An App to Connect Home and School

by Amber Levinson
June 27, 2016

CVESD_app_r900x493Educators and researchers have long argued that engaging families and making connections between home and school learning are key elements that foster children’s academic success and strong communities. In communities where parents may have had few educational opportunities themselves, or may have been educated in very different systems outside the U.S, it is especially important to build a common understanding and empower families. To help address this need, Chula Vista Elementary School District (CVESD) in Chula Vista, the largest K-6 school district in California, pioneered participatory design with parents in order to create a mobile app that helps connect home and school for the nearly 30,000 students attending 45 schools.

The project began in 2014, when leaders at CVESD were expanding their technology infrastructure in the hopes of connecting more children and families to achieve learning goals. The district serves a diverse community adjacent to the US-Mexico border; close to half of students receive free or reduced lunch, and 35 per cent are designated as English learners. School leaders gained a unique window into district families’ technology practices, beliefs, and challenges when they opened their doors for a qualitative research study conducted by Dr. Vikki Katz, Associate Professor of Communication at Rutgers University and Senior Research Fellow here at the JGCC. With a team of bilingual, bicultural student assistants, Katz interviewed over 60 students and their families, unearthing rich data around families’ media practices and the potential disconnects between home and school (Katz, González & Raynal, 2015). While working with Katz’ team and learning about families through her research, CVESD’s Executive Director of Technology and Instruction Matthew Tessier and colleagues created an app for families. The app’s design was rooted in insights gained from the interviews with families, as well as direct input from parents about the kinds of functions they needed.

Through Katz’s research, the district learned that there was work to do to provide digital equity in the community. Many families were accessing the Internet—not through terminals at school, but from mobile devices at home. “The information from the study made us realize kids are going home and the access they have to the Internet is really through a mobile device,” recalls Tessier. “Making parents and kids go to a web page at a terminal [in the school] wasn’t the best thing to do because the research was telling us we were isolating half of our community.” The research also drove home the point that children, particularly in immigrant families, “broker” knowledge for their parents—helping them access and understand online information. Tessier and his team realized that in order to forge the vital home-school connections they hoped for, there needed to be opportunities for families to access information together at home, including information on parent-teacher conferences, what food is being served at school, services families need, direct communication with teachers, and other functions.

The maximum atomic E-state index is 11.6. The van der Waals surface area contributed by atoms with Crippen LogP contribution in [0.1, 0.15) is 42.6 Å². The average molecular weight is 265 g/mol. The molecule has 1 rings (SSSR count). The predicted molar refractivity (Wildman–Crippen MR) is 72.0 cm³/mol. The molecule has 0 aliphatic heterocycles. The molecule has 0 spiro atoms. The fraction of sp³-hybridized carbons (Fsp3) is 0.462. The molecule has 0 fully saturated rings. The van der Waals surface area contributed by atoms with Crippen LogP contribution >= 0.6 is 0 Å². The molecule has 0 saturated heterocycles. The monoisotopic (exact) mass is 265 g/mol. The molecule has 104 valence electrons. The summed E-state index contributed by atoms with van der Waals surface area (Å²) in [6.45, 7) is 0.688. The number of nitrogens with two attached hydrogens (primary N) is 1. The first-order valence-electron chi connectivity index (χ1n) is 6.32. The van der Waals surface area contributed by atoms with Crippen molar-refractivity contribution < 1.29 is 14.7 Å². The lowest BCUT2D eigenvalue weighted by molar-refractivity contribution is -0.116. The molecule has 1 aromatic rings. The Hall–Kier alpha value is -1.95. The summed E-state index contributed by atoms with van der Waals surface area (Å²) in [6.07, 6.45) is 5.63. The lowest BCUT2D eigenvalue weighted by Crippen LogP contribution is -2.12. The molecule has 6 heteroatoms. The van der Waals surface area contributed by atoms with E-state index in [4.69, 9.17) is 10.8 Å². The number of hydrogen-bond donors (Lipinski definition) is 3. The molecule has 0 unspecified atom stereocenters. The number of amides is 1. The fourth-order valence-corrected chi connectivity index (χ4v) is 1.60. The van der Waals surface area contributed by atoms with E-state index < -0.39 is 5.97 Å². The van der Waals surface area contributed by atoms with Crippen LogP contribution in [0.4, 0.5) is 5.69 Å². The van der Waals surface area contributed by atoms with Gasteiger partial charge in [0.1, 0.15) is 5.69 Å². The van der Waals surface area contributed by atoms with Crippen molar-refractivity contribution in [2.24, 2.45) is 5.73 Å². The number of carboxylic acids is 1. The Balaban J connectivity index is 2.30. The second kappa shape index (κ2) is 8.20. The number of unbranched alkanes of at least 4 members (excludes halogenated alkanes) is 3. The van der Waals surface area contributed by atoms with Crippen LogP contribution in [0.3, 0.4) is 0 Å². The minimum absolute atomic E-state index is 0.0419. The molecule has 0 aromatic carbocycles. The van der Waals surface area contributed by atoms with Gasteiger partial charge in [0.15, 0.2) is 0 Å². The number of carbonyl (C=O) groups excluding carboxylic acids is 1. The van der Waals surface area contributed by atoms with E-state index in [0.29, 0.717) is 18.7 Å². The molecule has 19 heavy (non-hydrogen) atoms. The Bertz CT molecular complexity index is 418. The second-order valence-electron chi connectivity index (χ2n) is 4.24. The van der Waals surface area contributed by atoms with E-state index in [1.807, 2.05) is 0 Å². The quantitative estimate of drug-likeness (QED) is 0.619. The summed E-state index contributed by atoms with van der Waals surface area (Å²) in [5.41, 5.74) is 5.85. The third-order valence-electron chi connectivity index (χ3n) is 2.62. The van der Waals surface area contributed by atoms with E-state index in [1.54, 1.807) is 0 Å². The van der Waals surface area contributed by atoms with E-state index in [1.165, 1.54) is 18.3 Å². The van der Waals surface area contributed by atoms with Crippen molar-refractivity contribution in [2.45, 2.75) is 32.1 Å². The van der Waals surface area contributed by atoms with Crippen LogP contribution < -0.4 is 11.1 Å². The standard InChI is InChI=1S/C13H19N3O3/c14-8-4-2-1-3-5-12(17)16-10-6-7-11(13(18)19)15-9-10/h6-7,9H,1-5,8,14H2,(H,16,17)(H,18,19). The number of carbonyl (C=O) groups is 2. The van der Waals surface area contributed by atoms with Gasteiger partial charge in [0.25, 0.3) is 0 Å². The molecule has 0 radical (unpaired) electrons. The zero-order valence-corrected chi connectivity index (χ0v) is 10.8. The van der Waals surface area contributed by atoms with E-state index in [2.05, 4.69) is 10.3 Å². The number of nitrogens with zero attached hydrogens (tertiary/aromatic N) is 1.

One vital insight the CVESD team learned from the research was that their technology needed to be mobile based—98% of families in the study had and used mobile devices at home to access the Internet, whereas access via other types of devices was much more varied. Given the initial insight to create an app, the CVESD team engaged the community to ask what they’d like to see in the tool. Among top priorities were to enable easy email messaging with a child’s teacher. Access to the school calendar was also a practical necessity, as families in this border region often spend time in Mexico during school breaks. Families also requested the ability to notify the school of absences via the app, add school events to their personal calendars, and access school lunch menus. Now in operation for over a year, the Chula Vista Elementary School District app currently provides all of these features, and CVESD is looking to assess how families are utilizing the app in order to iterate on and expand its functions.

 

 

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  • Brian Swift

    This seems like a thoughtfully designed app, but there might be an issue around kid apps that needs to be addressed. I’ve noticed what seems like a social stigma against young children using mobile devices in public places. I’ve received dirty looks from other adults in restaurants, on the subway, etc. I get the impression they might have been thinking my wife and i were spoiling our girl or just giving her the device so we didn’t have to deal with her. The opposite is true…Our daughter was using iPad and iPhone apps from age 2 and our experience has been that depending on the app, it can greatly increase the parent/child interaction, not decrease it. I wonder if anyone else has experienced this.